CIO Magazine has an interesting round-up piece that looks at the enterprise impact of wearable technology, which you can read here. Much of this is what you’d expect: FitBit, Google Glass and the (coming) tsunami of smart watches that will soon wash over us. The Cliff’s Notes version is that adoption of wearables will be rapid in verticals that are positioned to leverage the technology early on – such as healthcare and retail. But the piece argues that enterprises risk ‘missing’ the wearable wave in the same way that they ‘missed’ (or at least didn’t plan for) the mobile computing revolution. What might planning entail? Pilots, apparently – maybe of Google Glass or a competing technology. [Read more Security Ledger coverage of wearable technology. ] An interesting side note concerns a possible enterprise ‘killer app’ for wearables; authentication. The article quotes Forrester Analyst J.P. Gownders saying that wearable technology, with integrated biometric […]
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If the growth of the Internet of Things has been a curiosity to enterprises and the IT security industry that serves them, it won’t stay that way for long, experts warned at a gathering in San Francisco. The rapid adoption of Internet of Things (IoT) technology is poised to transform the IT industry, vastly expanding the opportunities for cyber attacks against a much wider range of targets: from implantable medical devices to manufacturing plants to automobiles, according to participants in a panel discussion on “Shaping The Internet of Things” at The Amphion Forum event in San Francisco. While media attention on The Internet of Things has focused on products like the Nest Thermostat and connected automobiles, the IoT encompasses an almost limitless population of devices – many far more mundane, said Ralph Broom a Principal Engineer at the firm Noblis, and one of three panel members. The Internet of Things, in […]
The widespread use of vulnerable or buggy third party code is serious problem facing public and private sector organizations, alike. Just this week, for example, The Wall Street Journal reported that an independent audit of Healthcare.gov, the star-crossed Federal Government website that is the primary health exchange in more than 30 states, is choking on poorly integrated or extraneous code that “served no purpose they could identify.” But what happens when the third-party code in question is open source code? Things get more complex. For one thing: open source is the salt and pepper of the software world: a common ingredient in applications of all sorts. And, as security researchers have noted: many of the so-called “smart devices” that are populating the physical world run variants of Linux, the open source operating system. But because those source code repositories are managed cooperatively and collectively by volunteers, security often takes a […]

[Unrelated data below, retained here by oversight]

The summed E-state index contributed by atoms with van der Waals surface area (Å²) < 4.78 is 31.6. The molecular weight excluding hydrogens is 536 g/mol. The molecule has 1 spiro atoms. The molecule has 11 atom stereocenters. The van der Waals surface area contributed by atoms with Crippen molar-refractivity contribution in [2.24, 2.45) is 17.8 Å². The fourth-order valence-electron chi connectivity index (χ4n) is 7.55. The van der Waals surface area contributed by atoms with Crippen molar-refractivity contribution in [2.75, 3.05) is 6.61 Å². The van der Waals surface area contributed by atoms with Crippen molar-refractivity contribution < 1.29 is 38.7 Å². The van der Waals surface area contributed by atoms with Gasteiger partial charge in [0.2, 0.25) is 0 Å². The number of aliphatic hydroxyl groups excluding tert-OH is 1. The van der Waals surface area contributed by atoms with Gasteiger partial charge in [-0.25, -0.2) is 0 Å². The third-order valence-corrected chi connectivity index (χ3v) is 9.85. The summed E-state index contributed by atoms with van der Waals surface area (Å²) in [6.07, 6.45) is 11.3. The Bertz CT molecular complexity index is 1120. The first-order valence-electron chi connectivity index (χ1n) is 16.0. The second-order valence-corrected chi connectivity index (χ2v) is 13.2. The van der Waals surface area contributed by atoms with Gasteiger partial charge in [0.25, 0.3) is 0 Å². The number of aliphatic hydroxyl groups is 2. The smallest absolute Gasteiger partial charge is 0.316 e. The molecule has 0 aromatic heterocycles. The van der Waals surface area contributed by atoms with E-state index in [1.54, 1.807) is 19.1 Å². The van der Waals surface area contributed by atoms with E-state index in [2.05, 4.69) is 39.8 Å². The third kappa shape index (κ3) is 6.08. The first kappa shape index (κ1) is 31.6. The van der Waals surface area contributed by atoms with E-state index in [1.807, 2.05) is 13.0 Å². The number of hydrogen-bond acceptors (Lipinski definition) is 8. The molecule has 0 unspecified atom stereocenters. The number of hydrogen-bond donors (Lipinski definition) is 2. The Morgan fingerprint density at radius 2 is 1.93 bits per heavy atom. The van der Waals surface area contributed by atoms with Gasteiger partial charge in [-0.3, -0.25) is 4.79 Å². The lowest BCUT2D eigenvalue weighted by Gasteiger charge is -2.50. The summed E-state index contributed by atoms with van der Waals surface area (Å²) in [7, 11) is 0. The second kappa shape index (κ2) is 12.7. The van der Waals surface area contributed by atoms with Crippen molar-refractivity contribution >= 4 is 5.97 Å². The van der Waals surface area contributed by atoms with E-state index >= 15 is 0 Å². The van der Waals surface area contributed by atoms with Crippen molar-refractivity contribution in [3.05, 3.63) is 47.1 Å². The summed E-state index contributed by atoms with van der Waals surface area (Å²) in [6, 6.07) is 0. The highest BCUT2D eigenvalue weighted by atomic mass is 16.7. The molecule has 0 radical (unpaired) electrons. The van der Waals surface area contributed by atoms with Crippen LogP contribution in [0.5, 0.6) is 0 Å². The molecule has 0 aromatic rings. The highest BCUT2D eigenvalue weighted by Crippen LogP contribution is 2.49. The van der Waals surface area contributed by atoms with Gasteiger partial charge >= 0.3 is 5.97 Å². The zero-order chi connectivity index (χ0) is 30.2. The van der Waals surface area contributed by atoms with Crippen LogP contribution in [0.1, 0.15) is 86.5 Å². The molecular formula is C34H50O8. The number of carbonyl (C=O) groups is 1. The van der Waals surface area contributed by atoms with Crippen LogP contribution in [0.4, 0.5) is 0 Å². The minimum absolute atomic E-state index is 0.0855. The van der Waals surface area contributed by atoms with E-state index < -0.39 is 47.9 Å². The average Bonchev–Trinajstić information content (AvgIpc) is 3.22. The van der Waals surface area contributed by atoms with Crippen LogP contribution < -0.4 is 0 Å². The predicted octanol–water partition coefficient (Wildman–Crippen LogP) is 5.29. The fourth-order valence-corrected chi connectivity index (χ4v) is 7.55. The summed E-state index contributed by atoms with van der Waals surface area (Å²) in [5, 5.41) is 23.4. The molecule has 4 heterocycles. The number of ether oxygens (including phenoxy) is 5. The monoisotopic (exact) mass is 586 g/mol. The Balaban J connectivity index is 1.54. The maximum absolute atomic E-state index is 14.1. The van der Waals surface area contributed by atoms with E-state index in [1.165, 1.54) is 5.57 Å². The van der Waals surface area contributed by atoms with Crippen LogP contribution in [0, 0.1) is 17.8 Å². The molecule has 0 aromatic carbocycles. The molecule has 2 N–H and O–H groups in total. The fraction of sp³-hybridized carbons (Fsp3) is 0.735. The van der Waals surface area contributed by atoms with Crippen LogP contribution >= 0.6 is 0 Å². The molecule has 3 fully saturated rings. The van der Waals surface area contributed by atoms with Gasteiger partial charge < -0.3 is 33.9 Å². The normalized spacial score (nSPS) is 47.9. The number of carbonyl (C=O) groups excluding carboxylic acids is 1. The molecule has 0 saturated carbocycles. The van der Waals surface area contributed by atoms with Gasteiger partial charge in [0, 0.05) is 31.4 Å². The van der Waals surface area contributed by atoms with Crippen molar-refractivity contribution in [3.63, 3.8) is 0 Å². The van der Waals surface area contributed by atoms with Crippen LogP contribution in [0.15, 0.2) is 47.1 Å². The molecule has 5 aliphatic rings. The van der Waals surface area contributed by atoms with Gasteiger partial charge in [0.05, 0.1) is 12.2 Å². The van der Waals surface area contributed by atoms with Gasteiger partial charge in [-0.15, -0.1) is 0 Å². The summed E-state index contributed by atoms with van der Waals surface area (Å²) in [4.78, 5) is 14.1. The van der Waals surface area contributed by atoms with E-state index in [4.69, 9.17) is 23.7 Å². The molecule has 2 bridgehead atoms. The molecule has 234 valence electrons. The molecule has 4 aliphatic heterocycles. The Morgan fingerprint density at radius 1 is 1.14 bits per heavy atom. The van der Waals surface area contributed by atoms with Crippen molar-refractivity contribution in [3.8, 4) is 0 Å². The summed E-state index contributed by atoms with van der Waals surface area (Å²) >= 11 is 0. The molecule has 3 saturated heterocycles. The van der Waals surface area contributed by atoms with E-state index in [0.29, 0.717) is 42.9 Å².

A senior Microsoft researcher issued a stern warning about the negative consequences of the current mania for data harvesting saying that a kind of “fundamentalism” was emerging regarding the utility of what’s been termed “Big Data” that could easily lead to a Orwellian future of ubiquitous surveillance and diminished freedom. Speaking to an audience of around 300 technology industry luminaries at the Massachusetts Institute of Technology’s annual Emerging Technology (EMTECH) conference, Kate Crawford, a Principal Researcher at Microsoft Research in Boston said that the technology industry’s fetish for “Big Data” had blinded it to the limits of analytics, and the privacy implications of wholesale data harvesting. The Massachusetts Institute of Technology’s (MIT’s) annual Emerging Technologies (EMTECH) conference, a high-gloss event that throws entrepreneurs, venture capitalists and academics together to talk ‘big ideas’ on TED-inspired sets. Crawford’s speech, coming on the heels of a talk about transforming healthcare with big data […]
In a blog post on Veracode’s blog today, I write about the problems encountered at government-run online health exchanges that were intended to connect millions to private insurance plans under the Affordable Care Act. The exchanges opened to the public on Tuesday, and they got off to a rocky start, with reports of web sites paralyzed as millions of uninsured Americans logged on to sign up for subsidized health insurance. In some cases, the problems appear to have been caused by “external factors.” New York State’s online health exchange was felled by the weight of more than 10 million requests of dubious origin, The New York Post reported. But other exchanges, including Healthcare.gov the federal government’s main health insurance storefront, which is used by residents or more than half of the states, were victims of their own success: overwhelmed when the doors swung open and millions of eager customers poured […]